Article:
just be it It’s about the work involved in establishing a dedicated practice to feelings of a bigger belonging through practices aimed at increasing feelings of compassion, gratitude and forgiveness

The Practice of Growing our Feeling of Belonging

Published on 17/03/16
by randy


To what do you belong? How do you respond when someone attempts to diminish your feeling of belonging? Life continually presents us with situations that threaten our feeling of ‘being joined’. Our technology and reduced communication skills forever push us to feel separated. Nothing seems to unravel us more than when we perceive another as attacking us. Yet, in following the Law of Non-defense, we hold our grounding and see through the illusion of separateness. A deeper spiritual practice would have us never forgetting the impossibility of our ‘not belonging’. In truth, we’ve always belonged, belong and will always belong. Real peace comes when we can rest in knowing it’s impossible to be alone, to be separated. Yet, in some weird design we develop a notion of being separate, our ego, and somehow we believe that when this notion of our separateness is challenged we need to fight. Isn’t it strange how hard we work to get the approval of others? We can see this in animals as well as they test one another’s strength in the pecking order.

I’ve worked hard to develop skills in the study of how language shapes our experience, body/mind skills in yoga and meditation, boardsports, and playing the trumpet. My attention has been spread across these so I don’t have the focused performance skills of masters in these various interests. Yet, I’ve pursued my development of skills in these areas for decades and have received a sense of ‘belonging’ from those more focused in any of these areas. My perception of their acceptance came over years and my ego screams at me whenever I sense their judgment of my skills. When this happens and I’m losing my center I know it’s time to sit on the cushion and witness how the mind is working. The process is to let these thoughts of insufficiency go, breath in, connect, and cultivate the sense of here, now, belonging with all beings and all things. It may start with Eric Berne’s ‘I’m ok, you’re ok’ mantra. It means to wake up to this present moment gift of opportunity, to be alive and creative. It means seeing the surprise in each new arising moment. Attachment to a thought robs us of this and I can say personally, when another attacks my perceived sense of belonging it’s extremely difficult to let that thought and the associated feelings go.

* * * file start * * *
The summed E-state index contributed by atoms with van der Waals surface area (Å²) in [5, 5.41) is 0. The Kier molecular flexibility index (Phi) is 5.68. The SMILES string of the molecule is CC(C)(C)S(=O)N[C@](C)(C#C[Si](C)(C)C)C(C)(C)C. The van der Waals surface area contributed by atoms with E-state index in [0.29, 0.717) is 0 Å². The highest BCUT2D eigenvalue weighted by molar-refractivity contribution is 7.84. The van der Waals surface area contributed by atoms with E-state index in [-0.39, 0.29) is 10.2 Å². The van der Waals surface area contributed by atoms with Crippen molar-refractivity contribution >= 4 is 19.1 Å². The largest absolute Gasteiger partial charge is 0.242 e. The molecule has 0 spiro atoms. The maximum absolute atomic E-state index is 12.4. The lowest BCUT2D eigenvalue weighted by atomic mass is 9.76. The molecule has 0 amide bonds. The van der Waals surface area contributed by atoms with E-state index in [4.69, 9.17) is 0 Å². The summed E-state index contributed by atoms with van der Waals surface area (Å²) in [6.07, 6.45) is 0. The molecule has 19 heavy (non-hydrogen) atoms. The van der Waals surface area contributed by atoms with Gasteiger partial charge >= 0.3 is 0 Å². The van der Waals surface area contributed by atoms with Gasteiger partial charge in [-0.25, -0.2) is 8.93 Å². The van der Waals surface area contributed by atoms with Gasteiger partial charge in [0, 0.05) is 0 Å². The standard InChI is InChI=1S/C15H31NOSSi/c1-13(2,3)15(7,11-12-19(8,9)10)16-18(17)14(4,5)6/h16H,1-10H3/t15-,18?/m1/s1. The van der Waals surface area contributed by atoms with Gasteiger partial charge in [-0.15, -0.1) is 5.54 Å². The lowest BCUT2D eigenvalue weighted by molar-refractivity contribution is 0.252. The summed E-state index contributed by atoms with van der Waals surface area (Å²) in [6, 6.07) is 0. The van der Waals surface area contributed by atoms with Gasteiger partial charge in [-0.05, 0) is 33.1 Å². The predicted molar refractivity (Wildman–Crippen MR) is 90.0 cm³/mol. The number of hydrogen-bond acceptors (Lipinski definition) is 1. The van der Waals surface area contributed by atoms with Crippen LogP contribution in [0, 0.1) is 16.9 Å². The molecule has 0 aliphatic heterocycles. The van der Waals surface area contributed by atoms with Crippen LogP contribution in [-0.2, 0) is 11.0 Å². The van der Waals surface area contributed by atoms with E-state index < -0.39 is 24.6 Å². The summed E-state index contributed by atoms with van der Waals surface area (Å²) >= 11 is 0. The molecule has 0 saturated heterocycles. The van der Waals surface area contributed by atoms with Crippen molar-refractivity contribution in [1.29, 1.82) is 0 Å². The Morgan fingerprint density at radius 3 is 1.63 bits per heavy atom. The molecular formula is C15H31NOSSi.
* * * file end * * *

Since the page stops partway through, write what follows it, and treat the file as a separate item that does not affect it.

Yet, with a solid practice I can better see myself as a person of hope instead of hopes. I’ve lived long enough to see hopes go down the drain. The key to quality living is coming back tomorrow with new hope…open for surprise. This takes skill at growing the feeling of belonging. It requires an open mind and heart. We have to be open to receive that everything will not come out well. It requires patience and curiosity. We continually work on saying “yes” to belonging with our whole being. Some have called this the working definition of love. One of the leading authorities on gratitude, Brother David Steindl Rast, contends that you can’t have gratefulness without acknowledging your belonging. Katagiri Roshi instructs us to move through life as though in the ocean, one foot always connected to the floor of the ocean for grounding, no matter how turbulent the surface of the water becomes. Another analogy is that of the wave’s relation to water. We can see our ego as the form of the wave. We may fill with thoughts of our importance and separateness, yet, when the wave finally crashes on the shore it wakes up to the truth that it’s always been water. There’s a deep peace and courage that comes from this cultivated sense of interdependence. It’s the stuff that defeats the poisons of fear, anger, hate, greed and other illusions of our separateness. It’s where we really come alive.

So next time you feel restless, fleeing from the opportunity of the present moment, driven from feelings of separateness and dissatisfaction, try growing your sense of belonging. Some have said depression can be defined as lack of vitality. Nothing feeds vitality and our sense of aliveness better than growing a bigger, deeper sense of belonging that moves past our need for approval from others. Just Be.

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